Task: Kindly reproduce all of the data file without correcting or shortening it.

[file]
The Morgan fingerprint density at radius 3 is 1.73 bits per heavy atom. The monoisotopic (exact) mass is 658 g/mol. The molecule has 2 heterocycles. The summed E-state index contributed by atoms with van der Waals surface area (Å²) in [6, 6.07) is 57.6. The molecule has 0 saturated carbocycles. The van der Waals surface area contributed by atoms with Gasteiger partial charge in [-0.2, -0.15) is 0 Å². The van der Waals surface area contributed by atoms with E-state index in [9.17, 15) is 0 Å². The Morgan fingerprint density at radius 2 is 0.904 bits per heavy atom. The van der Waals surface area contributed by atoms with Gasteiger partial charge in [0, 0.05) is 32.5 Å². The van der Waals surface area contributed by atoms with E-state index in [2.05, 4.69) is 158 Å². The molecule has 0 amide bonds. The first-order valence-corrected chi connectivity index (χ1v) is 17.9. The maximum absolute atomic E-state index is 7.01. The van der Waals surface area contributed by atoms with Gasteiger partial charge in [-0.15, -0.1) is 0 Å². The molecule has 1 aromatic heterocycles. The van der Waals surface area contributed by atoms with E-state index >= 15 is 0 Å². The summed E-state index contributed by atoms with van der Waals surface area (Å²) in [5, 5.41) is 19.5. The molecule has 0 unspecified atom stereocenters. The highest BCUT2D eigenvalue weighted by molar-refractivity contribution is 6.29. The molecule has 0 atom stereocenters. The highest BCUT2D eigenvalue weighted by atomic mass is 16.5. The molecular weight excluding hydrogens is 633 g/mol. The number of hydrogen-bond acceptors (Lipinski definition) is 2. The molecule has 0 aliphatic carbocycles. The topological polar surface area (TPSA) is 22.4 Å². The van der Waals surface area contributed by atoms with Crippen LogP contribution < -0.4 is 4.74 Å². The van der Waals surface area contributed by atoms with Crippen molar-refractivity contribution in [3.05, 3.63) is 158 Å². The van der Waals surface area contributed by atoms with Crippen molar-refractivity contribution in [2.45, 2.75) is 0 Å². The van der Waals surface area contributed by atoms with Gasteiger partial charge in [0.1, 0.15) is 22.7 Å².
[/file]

The Morgan fingerprint density at radius 3 is 1.73 bits per heavy atom. The monoisotopic (exact) mass is 658 g/mol. The molecule has 2 heterocycles. The summed E-state index contributed by atoms with van der Waals surface area (Å²) in [6, 6.07) is 57.6. The molecule has 0 saturated carbocycles. The van der Waals surface area contributed by atoms with Gasteiger partial charge in [-0.2, -0.15) is 0 Å². The van der Waals surface area contributed by atoms with E-state index in [9.17, 15) is 0 Å². The Morgan fingerprint density at radius 2 is 0.904 bits per heavy atom. The van der Waals surface area contributed by atoms with Gasteiger partial charge in [0, 0.05) is 32.5 Å². The van der Waals surface area contributed by atoms with E-state index in [2.05, 4.69) is 158 Å². The molecule has 0 amide bonds. The first-order valence-corrected chi connectivity index (χ1v) is 17.9. The maximum absolute atomic E-state index is 7.01. The van der Waals surface area contributed by atoms with Gasteiger partial charge in [-0.15, -0.1) is 0 Å². The molecule has 1 aromatic heterocycles. The van der Waals surface area contributed by atoms with E-state index >= 15 is 0 Å². The summed E-state index contributed by atoms with van der Waals surface area (Å²) in [5, 5.41) is 19.5. The molecule has 0 unspecified atom stereocenters. The highest BCUT2D eigenvalue weighted by molar-refractivity contribution is 6.29. The molecule has 0 atom stereocenters. The highest BCUT2D eigenvalue weighted by atomic mass is 16.5. The molecular weight excluding hydrogens is 633 g/mol. The number of hydrogen-bond acceptors (Lipinski definition) is 2. The molecule has 0 aliphatic carbocycles. The topological polar surface area (TPSA) is 22.4 Å². The van der Waals surface area contributed by atoms with Crippen LogP contribution < -0.4 is 4.74 Å². The van der Waals surface area contributed by atoms with Crippen molar-refractivity contribution in [3.05, 3.63) is 158 Å². The van der Waals surface area contributed by atoms with Crippen molar-refractivity contribution in [2.45, 2.75) is 0 Å². The van der Waals surface area contributed by atoms with Gasteiger partial charge in [0.1, 0.15) is 22.7 Å².